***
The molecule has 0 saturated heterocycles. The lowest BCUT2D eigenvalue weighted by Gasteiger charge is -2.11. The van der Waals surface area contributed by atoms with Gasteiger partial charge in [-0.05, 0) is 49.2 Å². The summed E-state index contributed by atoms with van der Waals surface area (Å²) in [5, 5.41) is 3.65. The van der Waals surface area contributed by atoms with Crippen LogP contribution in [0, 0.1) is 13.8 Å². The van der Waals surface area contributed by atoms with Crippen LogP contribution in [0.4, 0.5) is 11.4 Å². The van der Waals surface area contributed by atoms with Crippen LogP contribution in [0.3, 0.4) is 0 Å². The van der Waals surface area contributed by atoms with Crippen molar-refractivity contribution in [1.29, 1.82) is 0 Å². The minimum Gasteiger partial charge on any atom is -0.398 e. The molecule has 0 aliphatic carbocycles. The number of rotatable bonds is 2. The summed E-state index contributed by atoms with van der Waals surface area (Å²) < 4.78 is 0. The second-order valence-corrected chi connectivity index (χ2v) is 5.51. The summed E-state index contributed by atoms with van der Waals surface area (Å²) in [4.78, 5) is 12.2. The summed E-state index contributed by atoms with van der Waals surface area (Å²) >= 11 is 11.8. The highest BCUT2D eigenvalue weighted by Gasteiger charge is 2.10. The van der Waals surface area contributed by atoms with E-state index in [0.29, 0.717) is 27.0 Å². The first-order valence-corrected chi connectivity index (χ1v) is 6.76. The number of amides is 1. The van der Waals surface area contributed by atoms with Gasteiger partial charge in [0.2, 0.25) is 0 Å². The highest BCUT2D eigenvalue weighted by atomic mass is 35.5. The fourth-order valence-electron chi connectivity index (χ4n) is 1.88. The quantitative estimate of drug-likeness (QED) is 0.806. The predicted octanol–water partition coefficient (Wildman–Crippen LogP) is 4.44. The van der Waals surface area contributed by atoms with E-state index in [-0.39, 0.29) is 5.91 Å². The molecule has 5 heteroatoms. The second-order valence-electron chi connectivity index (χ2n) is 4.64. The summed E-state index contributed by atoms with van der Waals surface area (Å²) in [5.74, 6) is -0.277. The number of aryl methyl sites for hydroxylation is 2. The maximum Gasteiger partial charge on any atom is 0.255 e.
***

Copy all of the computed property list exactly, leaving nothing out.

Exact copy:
The molecule has 0 saturated heterocycles. The lowest BCUT2D eigenvalue weighted by Gasteiger charge is -2.11. The van der Waals surface area contributed by atoms with Gasteiger partial charge in [-0.05, 0) is 49.2 Å². The summed E-state index contributed by atoms with van der Waals surface area (Å²) in [5, 5.41) is 3.65. The van der Waals surface area contributed by atoms with Crippen LogP contribution in [0, 0.1) is 13.8 Å². The van der Waals surface area contributed by atoms with Crippen LogP contribution in [0.4, 0.5) is 11.4 Å². The van der Waals surface area contributed by atoms with Crippen LogP contribution in [0.3, 0.4) is 0 Å². The van der Waals surface area contributed by atoms with Crippen molar-refractivity contribution in [1.29, 1.82) is 0 Å². The minimum Gasteiger partial charge on any atom is -0.398 e. The molecule has 0 aliphatic carbocycles. The number of rotatable bonds is 2. The summed E-state index contributed by atoms with van der Waals surface area (Å²) < 4.78 is 0. The second-order valence-corrected chi connectivity index (χ2v) is 5.51. The summed E-state index contributed by atoms with van der Waals surface area (Å²) in [4.78, 5) is 12.2. The summed E-state index contributed by atoms with van der Waals surface area (Å²) >= 11 is 11.8. The highest BCUT2D eigenvalue weighted by Gasteiger charge is 2.10. The van der Waals surface area contributed by atoms with E-state index in [0.29, 0.717) is 27.0 Å². The first-order valence-corrected chi connectivity index (χ1v) is 6.76. The number of amides is 1. The van der Waals surface area contributed by atoms with Gasteiger partial charge in [0.2, 0.25) is 0 Å². The highest BCUT2D eigenvalue weighted by atomic mass is 35.5. The fourth-order valence-electron chi connectivity index (χ4n) is 1.88. The quantitative estimate of drug-likeness (QED) is 0.806. The predicted octanol–water partition coefficient (Wildman–Crippen LogP) is 4.44. The van der Waals surface area contributed by atoms with E-state index in [-0.39, 0.29) is 5.91 Å². The molecule has 5 heteroatoms. The second-order valence-electron chi connectivity index (χ2n) is 4.64. The summed E-state index contributed by atoms with van der Waals surface area (Å²) in [5.74, 6) is -0.277. The number of aryl methyl sites for hydroxylation is 2. The maximum Gasteiger partial charge on any atom is 0.255 e.